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Did they also mention the status of prospective biological control agents to SHB?

So, you're saying that anyone with the right type of compost heap can grow SHB? Uh oh. Guess who composts veggies, fruits, etc. on the rooftop garden.
 

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They cast up the usual suspects: diatomaceous earth, H. indica nematodes, sunny yards, etc. It was suggested that everyone try a combination. There's no panacea for SHB, alas!

I got the impression that if the SHBs had a choice between a small home compost heap and a hive, they'd take the latter. For compost or melons to be a reservoir it needed to be a big monoculture agribusiness type thing.
 

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Can eggs be in cells if no SHB are present? Something is in some cells that look like shb eggs but are more plump and have liquid around them. Thanks
 

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Can eggs be in cells if no SHB are present? Something is in some cells that look like shb eggs but are more plump and have liquid around them. Thanks
This sounds more like newly hatched honey bee larvae. They’re very small and have liquid around them….nurse bees have begun feeding them.

To the original poster, I wouldn’t expect that you’ll have a major problem in Ohio. SHB are tropical pests. To thrive they need a shorter winter and longer summer. Otherwise they cannot reproduce in large enough numbers. You may find some in your hives but I’d be surprised if you ever get big numbers.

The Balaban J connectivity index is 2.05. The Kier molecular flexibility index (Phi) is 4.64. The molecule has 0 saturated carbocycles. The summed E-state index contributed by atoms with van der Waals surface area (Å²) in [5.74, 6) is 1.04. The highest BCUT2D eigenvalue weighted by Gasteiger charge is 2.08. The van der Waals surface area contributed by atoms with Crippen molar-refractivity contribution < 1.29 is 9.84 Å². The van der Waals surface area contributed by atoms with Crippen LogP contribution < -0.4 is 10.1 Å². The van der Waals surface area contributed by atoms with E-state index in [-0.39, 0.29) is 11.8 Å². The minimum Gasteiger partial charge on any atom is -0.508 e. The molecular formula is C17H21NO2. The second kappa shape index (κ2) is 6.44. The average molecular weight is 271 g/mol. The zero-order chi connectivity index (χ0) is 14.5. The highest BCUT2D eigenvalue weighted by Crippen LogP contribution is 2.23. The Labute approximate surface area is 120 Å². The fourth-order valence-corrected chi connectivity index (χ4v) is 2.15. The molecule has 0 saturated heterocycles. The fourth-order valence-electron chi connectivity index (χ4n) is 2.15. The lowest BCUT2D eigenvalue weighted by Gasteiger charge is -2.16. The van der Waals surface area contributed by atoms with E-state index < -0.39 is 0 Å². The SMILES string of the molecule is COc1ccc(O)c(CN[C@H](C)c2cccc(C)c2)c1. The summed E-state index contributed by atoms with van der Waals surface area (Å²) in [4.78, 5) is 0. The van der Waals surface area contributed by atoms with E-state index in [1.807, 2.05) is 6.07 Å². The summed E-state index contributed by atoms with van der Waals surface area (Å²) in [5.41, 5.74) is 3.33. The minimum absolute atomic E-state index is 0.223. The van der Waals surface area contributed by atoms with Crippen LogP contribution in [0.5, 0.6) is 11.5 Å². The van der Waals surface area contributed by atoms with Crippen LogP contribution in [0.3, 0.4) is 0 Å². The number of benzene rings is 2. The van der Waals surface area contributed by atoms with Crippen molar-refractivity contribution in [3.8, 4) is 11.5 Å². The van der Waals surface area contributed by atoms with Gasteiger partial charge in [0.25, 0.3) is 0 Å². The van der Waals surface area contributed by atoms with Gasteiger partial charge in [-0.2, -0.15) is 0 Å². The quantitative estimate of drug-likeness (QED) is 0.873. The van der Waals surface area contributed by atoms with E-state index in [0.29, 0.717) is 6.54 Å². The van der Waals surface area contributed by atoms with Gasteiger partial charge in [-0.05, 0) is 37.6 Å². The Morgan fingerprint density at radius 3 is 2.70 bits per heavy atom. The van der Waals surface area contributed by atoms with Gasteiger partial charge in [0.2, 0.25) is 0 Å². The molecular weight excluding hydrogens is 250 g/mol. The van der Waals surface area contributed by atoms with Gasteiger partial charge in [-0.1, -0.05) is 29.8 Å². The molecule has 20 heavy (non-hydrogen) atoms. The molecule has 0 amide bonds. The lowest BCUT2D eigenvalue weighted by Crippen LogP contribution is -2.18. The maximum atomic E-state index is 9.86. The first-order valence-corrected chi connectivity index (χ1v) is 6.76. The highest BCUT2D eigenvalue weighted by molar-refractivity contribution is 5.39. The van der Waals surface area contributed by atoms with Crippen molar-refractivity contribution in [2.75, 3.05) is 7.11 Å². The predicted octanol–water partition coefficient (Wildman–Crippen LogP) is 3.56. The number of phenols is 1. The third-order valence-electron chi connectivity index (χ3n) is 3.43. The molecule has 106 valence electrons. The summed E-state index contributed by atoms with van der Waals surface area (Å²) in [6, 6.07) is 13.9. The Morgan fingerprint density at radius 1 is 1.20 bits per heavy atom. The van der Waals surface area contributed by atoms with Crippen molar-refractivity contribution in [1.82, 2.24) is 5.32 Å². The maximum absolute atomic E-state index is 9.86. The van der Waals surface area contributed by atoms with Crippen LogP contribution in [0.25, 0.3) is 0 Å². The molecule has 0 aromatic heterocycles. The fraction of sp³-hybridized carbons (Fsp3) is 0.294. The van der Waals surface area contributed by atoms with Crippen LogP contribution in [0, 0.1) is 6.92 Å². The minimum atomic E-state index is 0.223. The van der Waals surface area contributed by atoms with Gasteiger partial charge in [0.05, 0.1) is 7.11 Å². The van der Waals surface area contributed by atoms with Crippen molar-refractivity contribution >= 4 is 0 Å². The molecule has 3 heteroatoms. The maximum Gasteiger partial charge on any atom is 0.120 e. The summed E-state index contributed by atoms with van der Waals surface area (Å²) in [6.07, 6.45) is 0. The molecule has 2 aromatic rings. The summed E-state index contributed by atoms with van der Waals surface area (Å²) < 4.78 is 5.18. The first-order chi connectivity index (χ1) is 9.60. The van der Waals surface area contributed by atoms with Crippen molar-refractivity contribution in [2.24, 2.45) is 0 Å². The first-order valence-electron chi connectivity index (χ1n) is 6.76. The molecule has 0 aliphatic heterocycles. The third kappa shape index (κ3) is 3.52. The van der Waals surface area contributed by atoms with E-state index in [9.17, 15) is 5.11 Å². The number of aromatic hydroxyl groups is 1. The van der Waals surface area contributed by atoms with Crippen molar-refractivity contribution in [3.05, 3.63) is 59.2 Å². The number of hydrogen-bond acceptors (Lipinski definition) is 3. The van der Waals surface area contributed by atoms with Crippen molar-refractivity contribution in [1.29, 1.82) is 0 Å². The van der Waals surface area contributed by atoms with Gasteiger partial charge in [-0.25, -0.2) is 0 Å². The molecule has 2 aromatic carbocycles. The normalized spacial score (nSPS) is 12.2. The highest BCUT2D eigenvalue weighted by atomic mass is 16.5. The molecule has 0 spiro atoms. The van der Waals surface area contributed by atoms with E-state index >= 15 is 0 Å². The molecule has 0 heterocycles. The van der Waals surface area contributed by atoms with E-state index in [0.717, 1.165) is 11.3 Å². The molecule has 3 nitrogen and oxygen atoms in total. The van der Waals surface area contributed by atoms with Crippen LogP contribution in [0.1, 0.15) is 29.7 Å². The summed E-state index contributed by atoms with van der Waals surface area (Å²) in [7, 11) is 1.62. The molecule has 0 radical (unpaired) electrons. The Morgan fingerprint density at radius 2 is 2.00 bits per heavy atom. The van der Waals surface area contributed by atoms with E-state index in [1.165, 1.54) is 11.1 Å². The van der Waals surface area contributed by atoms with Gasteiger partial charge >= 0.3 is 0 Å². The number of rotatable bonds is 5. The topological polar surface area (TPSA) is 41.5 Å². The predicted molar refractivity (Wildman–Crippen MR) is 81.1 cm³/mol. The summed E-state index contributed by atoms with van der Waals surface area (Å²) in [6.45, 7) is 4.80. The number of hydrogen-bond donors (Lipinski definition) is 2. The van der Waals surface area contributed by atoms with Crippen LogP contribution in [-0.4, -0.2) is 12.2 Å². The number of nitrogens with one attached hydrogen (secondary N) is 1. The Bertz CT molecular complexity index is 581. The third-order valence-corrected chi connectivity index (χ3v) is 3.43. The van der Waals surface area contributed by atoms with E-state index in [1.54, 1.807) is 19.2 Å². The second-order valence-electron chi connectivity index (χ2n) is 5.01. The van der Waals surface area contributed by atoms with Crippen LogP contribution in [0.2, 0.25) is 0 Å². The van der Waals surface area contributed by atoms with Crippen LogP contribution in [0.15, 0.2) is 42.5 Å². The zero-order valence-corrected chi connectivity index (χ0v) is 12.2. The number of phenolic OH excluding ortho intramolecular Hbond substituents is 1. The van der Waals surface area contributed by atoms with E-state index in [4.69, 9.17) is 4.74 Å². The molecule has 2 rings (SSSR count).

The best advice I would give any beekeeper, anywhere, regarding shb is to put your hives in a sunny location. My shady yards are a problem. My sunny yards aren’t.

Claressa, that was likely Jamie Ellis. He’s an expert on shb. He did his grad studies in South Africa in the shb’s native habitat. Much of his post doctoral work at the UGA beelab was on shb.
 

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I'm always agreeing with Dan, but you'll know SHB problems if you get them. Re my last post, nature is their habitat and anything you think you can do, you don't want to do or can't.

When you start seeing a hundred or so every week during inspection - you have a problem. Until they eventually acclimate to your temps and environment, I wouldn't fret it.
 

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Discussion Starter · #13 ·
My hives are in a mostly sunny location. We do have and have had a compost pile since we moved in 11 years ago. The city has a community compost area. It is over two miles away. We have gotten loads from them on occasion to add to our own.
We are in the middle of farm country.
 

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I really started seeing SHB over the last two weeks. I put out my traps that close shut with bait inside and I have a few of AJs I will put in soon to try out. Has anyone tried Nematodes in the dirt under the hives? I've herd that will help keep the larva from growing into the adult beetles.